Saturday, May 05, 2007

Staying true to his calling

From "Saintly scientists: Hate the disease, love the diseased," by Caroline Moynihan, writing about one of the fathers of modern genetics, the Frenchman Dr. Jerome Lejeune. She quotes the scientist, whose process for beatification has recently been opened:

"With their slightly slanting eyes, their little nose in a round face and their unfinished features, trisomic children are more child-like than other children. All children have short hands and short fingers; theirs are shorter. Their entire anatomy is more rounded, without any asperities or stiffness. Their ligaments, their muscles, are so supple that it adds a tender languor to their way of being. And this sweetness extends to their character: they are communicative and affectionate, they have a special charm which is easier to cherish than to describe. This is not to say that Trisomy 21 is a desirable condition. It is an implacable disease which deprives the child of that most precious gift handed down to us through genetic heredity: the full power of rational thought. This combination of a tragic chromosomic error and a naturally endearing nature, immediately shows what medicine is all about: hatred of disease and love of the diseased."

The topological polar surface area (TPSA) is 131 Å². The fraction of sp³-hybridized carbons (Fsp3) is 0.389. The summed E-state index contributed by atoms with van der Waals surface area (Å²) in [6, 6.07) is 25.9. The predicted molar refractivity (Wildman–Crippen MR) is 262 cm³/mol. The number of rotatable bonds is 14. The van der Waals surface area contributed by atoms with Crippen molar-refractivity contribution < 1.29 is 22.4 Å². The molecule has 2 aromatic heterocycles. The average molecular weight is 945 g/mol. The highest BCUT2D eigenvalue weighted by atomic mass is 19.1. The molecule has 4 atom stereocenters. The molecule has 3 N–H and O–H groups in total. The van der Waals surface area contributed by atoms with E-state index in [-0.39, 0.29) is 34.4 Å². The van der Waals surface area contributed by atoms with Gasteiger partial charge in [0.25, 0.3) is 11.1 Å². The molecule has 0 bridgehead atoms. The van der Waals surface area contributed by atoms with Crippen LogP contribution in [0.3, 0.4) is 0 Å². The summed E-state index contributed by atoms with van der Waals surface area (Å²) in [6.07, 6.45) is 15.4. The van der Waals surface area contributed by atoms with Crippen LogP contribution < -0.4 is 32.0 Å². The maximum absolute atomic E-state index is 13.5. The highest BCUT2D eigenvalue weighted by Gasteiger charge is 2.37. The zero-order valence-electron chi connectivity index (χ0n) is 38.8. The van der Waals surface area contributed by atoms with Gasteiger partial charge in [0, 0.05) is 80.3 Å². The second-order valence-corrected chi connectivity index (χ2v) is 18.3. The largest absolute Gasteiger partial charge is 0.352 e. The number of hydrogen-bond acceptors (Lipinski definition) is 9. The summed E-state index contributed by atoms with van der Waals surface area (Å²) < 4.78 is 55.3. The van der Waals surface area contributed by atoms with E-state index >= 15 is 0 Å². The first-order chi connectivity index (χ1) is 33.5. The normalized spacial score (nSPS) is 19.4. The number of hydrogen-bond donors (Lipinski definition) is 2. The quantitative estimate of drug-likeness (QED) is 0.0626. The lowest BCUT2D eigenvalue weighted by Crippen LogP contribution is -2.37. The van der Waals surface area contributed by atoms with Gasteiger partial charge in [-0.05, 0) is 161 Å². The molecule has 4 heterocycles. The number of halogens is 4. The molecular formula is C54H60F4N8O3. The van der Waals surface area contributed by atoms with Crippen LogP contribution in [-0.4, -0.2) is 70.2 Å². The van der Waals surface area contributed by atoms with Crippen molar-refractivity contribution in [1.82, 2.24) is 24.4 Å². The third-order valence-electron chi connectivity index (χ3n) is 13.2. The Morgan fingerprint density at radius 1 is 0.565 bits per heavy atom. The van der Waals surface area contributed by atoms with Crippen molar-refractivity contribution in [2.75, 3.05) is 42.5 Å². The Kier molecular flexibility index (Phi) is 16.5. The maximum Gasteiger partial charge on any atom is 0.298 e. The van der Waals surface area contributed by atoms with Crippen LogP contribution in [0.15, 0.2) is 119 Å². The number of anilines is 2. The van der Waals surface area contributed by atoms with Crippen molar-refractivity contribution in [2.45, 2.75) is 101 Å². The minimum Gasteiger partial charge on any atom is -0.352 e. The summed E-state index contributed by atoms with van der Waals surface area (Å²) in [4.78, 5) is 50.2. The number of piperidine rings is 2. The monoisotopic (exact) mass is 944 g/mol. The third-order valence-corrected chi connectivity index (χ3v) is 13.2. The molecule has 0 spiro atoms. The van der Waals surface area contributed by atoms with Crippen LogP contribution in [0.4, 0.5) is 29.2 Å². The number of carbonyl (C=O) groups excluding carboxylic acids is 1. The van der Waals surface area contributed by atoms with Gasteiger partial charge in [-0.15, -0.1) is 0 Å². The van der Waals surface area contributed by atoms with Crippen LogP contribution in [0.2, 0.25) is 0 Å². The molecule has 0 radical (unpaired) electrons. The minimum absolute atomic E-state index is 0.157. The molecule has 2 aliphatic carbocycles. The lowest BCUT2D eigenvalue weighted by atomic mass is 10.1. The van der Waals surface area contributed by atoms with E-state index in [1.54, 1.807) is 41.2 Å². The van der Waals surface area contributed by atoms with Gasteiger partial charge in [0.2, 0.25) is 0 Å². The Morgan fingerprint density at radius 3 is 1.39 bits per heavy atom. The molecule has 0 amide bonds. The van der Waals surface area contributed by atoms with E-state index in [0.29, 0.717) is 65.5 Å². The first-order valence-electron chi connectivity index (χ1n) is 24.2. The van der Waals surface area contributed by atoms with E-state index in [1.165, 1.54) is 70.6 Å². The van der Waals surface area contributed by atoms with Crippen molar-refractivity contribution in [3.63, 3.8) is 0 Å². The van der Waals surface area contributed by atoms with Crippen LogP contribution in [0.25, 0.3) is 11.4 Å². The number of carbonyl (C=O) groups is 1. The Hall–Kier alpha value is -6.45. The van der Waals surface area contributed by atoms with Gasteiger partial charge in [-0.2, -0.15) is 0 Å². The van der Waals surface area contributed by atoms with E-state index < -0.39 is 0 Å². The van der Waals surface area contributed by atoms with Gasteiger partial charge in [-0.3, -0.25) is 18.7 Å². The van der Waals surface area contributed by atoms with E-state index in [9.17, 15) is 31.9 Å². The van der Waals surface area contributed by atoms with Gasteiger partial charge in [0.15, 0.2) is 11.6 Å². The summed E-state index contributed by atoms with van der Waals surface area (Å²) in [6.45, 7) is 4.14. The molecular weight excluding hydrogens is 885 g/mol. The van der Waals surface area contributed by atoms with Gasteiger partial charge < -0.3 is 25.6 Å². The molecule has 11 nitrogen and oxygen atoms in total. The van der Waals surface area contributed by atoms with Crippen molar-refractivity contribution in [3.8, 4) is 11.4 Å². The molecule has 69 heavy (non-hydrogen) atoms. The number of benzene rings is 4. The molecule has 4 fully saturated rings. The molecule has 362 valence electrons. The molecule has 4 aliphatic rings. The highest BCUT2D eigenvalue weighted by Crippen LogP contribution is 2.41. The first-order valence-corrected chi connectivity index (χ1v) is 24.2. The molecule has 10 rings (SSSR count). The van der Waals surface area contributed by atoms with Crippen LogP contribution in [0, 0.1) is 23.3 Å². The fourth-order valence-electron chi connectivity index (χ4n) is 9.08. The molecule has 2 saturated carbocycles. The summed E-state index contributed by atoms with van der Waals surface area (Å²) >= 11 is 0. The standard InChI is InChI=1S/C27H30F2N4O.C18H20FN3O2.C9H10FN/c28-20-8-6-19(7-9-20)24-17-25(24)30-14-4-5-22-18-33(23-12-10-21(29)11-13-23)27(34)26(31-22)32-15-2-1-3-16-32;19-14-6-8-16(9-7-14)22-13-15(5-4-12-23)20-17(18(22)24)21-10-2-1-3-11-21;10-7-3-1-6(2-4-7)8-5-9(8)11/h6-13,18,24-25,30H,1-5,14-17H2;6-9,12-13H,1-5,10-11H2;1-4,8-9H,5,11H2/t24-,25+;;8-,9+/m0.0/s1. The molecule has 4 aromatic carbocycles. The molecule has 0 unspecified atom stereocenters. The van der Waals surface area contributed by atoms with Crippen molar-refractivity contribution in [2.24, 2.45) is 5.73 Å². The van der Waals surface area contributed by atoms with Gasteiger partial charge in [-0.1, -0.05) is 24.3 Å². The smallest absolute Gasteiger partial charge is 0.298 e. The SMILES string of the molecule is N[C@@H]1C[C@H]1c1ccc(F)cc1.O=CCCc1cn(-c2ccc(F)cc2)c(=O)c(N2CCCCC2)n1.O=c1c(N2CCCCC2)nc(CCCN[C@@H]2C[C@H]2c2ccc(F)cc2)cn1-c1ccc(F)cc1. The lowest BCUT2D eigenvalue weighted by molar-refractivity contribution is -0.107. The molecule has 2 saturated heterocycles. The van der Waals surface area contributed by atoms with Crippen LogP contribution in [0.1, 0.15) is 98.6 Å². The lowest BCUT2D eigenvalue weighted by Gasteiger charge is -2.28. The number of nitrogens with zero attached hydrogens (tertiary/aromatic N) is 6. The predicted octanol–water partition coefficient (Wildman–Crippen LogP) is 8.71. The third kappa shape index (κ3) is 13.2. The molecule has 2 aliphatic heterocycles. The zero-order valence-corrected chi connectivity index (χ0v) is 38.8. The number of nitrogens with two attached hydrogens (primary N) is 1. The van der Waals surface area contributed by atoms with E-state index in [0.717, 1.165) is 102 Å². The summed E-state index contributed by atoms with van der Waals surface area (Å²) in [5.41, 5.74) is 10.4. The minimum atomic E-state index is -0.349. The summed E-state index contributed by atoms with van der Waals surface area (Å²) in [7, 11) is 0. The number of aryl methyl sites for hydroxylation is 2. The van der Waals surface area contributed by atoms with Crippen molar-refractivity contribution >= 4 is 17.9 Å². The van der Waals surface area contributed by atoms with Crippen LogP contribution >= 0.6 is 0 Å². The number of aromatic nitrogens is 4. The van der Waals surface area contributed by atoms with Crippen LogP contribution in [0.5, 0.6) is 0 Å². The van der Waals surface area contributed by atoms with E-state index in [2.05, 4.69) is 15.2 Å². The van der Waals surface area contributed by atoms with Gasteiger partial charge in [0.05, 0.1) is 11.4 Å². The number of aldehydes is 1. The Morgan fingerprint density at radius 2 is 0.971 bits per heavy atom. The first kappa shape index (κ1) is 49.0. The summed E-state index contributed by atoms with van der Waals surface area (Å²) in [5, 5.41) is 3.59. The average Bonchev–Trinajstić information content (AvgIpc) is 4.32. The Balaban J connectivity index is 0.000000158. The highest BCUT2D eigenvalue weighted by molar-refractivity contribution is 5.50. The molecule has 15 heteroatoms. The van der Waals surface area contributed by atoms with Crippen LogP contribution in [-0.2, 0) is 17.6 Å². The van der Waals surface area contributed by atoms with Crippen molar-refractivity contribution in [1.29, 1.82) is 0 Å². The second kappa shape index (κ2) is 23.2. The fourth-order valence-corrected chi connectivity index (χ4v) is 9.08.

Read the whole thing at MercatorNet

1 comment:

John said...

When I first read this article, I thought it was beautiful.

When I reread it just now, I still think it's beautiful.

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